But as Paul and Mia drive out of the city and toward the countryside, a spike of tension begins to wedge itself between them and doubts start to arise. How much do they trust each other? And how perfect is their marriage, or any marriage, really?

Forcing us to ask ourselves just how well we know those who are closest to us, Best Day Ever crackles with dark energy, spinning ever tighter toward its shocking conclusion.

Excerpt

Morning

9:00 a.m.

I glance at my wife as she climbs into the passenger seat, sunlight bouncing off her shiny blond hair like sparklers lit for the Fourth of July, and I am bursting with confidence. Everything is as it should be.

Here we are, just the two of us, about to spend the weekend at our lake house. Today represents everything I’ve worked for, that we have built together. The sun blasts through my driver’s side window with such intensity I feel the urge to hold my hand up to the side of my face to shield my eyes, even though my sunglasses are dark and should be doing the job. Under any other circumstances, on any other day, they would be, I know. But today, something is different between us; some strange tension pulses through the still air of the car’s interior. I cannot see it, but it’s here. I’d like to name it. Discover its source and eliminate it.

Sure, this morning has been hectic. It’s a Friday, and Fridays always seem the most frenzied when you have kids. Getting the boys up and dressed, and then dropping them off at their immaculately landscaped and highly ranked red brick elementary school where they will no doubt excel, in first and third grade respectively. Truth be told though, I usually have little to do with the scenario I just outlined. Mia, my wife, handles all the tasks pertaining to the boys each morning. We’re a traditional suburban household in that respect. In the morning, I make coffee, shower, dress and leave for work before the boys awaken. Yes, mine is quite a selfish and single-minded pursuit on most days.

That’s another reason why today is so special. I drove the boys to school, reminded them that the babysitter would be picking them up afterward. When I returned to the house, I put the dirty dishes in the dishwasher. I can be helpful when I want to be, although I don’t want to remind Mia of this fact as she may come to expect it. Dishes finished, I had called up the stairs to Mia, urging her to hurry. We haven’t had a weekend together, just the two of us alone, for more than a year. This day was going to be just for us, and it was time to go.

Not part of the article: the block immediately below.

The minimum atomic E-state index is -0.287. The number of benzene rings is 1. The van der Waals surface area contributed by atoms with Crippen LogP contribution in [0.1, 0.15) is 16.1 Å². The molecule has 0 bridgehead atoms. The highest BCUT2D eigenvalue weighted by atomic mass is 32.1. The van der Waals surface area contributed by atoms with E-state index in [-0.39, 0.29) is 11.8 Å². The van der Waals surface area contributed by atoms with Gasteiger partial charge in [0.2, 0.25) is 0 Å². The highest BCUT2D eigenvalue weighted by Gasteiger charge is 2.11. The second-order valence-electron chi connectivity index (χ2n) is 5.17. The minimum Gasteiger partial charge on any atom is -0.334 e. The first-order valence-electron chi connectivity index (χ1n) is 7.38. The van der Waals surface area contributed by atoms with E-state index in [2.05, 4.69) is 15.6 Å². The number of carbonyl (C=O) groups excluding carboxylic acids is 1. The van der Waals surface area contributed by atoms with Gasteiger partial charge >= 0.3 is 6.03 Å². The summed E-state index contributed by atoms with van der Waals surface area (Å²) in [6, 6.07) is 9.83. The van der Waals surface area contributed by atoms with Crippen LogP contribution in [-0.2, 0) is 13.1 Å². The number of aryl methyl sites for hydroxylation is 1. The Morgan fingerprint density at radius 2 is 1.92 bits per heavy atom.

She called back, her voice floating like a butterfly down the stairs, asking for my help with her luggage. The next moment, I found myself lugging two huge suitcases down the grand main staircase of our home. She followed behind me with a laundry basket filled with who knows what.

“Staying a while?” I teased. She blushed, embarrassed by her notorious overpacking. But I didn’t complain. It was her day. She was free to overpack away. Once we got everything loaded into the trunk of the car, just as Mia was starting to relax, the packing part over, that was when my phone rang. I shouldn’t have answered it. But onward. Taking the call was just one small mistake in a day that’s destined to be brilliant. From the driver’s seat, I finally finish syncing my phone with the car’s system. I find the playlist I created for my wife. All her favorite songs will play during our drive. Music is such an important part of keeping romance alive.